The youths, Naatz says, “can challenge your patience” but they also challenge you to learn with them. “They are excited about their time at the club,” she said.
She added that she challenges the kids to come up with their own educational programs. “I give them free reign in choosing crafts, games, science experiments and trivia questions. They are given hands-on experiences.
Besides Naatz, staff at the Youth Club includes Alicia Ptacek, freshman in college and high school students Emily Krampitz, Kassidy Borgen, Gracie Rudlong, Lilly Abbe and Chris Shepard.
Naatz said it is rewarding to see the youths grow as individuals. “They’re not going home and sitting in front of the television; they are learning.”
The kids love to enjoy cooking and baking and also help with cleaning tasks at the club.
“These kids are getting a headstart on life by interacting with others,” Naatz observed. “Our goal is for the kids to have a fun and safe environment to come to,” she further explained.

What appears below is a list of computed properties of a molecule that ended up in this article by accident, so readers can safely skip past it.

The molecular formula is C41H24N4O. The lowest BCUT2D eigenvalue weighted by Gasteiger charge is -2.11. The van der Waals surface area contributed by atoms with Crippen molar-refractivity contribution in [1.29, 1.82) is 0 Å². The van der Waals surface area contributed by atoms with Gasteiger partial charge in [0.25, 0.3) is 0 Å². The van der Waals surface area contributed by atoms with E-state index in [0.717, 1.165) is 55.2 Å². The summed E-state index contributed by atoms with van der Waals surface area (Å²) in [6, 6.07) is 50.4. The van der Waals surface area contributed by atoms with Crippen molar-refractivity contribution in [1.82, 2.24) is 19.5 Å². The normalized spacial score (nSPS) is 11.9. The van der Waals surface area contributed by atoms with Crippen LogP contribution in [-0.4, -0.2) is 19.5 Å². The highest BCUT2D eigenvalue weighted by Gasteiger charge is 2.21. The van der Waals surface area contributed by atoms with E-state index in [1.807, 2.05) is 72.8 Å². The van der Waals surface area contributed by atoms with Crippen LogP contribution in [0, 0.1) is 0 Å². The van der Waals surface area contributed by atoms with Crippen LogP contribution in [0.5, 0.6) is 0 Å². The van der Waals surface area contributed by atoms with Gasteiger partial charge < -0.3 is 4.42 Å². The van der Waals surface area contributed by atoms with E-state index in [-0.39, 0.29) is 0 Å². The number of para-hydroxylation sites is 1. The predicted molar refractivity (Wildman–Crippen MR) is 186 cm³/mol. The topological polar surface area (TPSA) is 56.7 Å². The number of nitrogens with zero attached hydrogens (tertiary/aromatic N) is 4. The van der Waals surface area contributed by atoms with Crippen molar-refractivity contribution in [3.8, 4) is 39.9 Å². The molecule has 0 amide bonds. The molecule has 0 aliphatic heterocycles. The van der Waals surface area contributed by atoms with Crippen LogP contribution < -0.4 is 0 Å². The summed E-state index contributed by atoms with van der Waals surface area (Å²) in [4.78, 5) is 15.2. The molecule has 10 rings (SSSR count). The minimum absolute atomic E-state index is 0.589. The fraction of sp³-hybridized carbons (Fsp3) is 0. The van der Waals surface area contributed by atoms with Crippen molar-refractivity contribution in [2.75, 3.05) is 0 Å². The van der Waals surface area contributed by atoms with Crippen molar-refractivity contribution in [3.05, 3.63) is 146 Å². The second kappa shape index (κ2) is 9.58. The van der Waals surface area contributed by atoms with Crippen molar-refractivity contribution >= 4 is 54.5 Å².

Community-based help comes to the club in its volunteers and in its financial donations made to the club by the community.
The board is led by co-presidents Bryce Schlichter and Andrea Kvalsten. Ashley Rye is secretary and Amy Hinzmann is treasurer. Other board members are: Robyn Kruckeberg, Craig Kruckeberg, Adam Thoen, Angela Thoen, Lori Arndt, Kaye Toquam and Orlo Toquam.
Even an Austin Bruin junior league hockey player, Lane Krenzen, volunteers once a week at the club. Kaye Toquam is a regular volunteer at the club and is also a board member. “She never stops and often helps the kids with gardening,” Naatz said.
Work has already begun on planning for the annual Rib Fest event on June 30 at the Blooming Prairie Servicemen’s Club.
Naatz says Blooming Prairie is a small community “but we have something other communities don’t have and that’s a youth club.”
The club, Naatz said, is always looking for different people to come and speak. “Having people come in and tell the kids what they do is a great learning tool for us,” she commented.
Soon to be moving to Hartland with her boyfriend Anders Jacobson, Naatz said both have been remodeling an older house. He is an inventory analyst at Cybek’s in Owatonna. “We will have our own little farm animals in Hartland,” Naatz says with anticipation.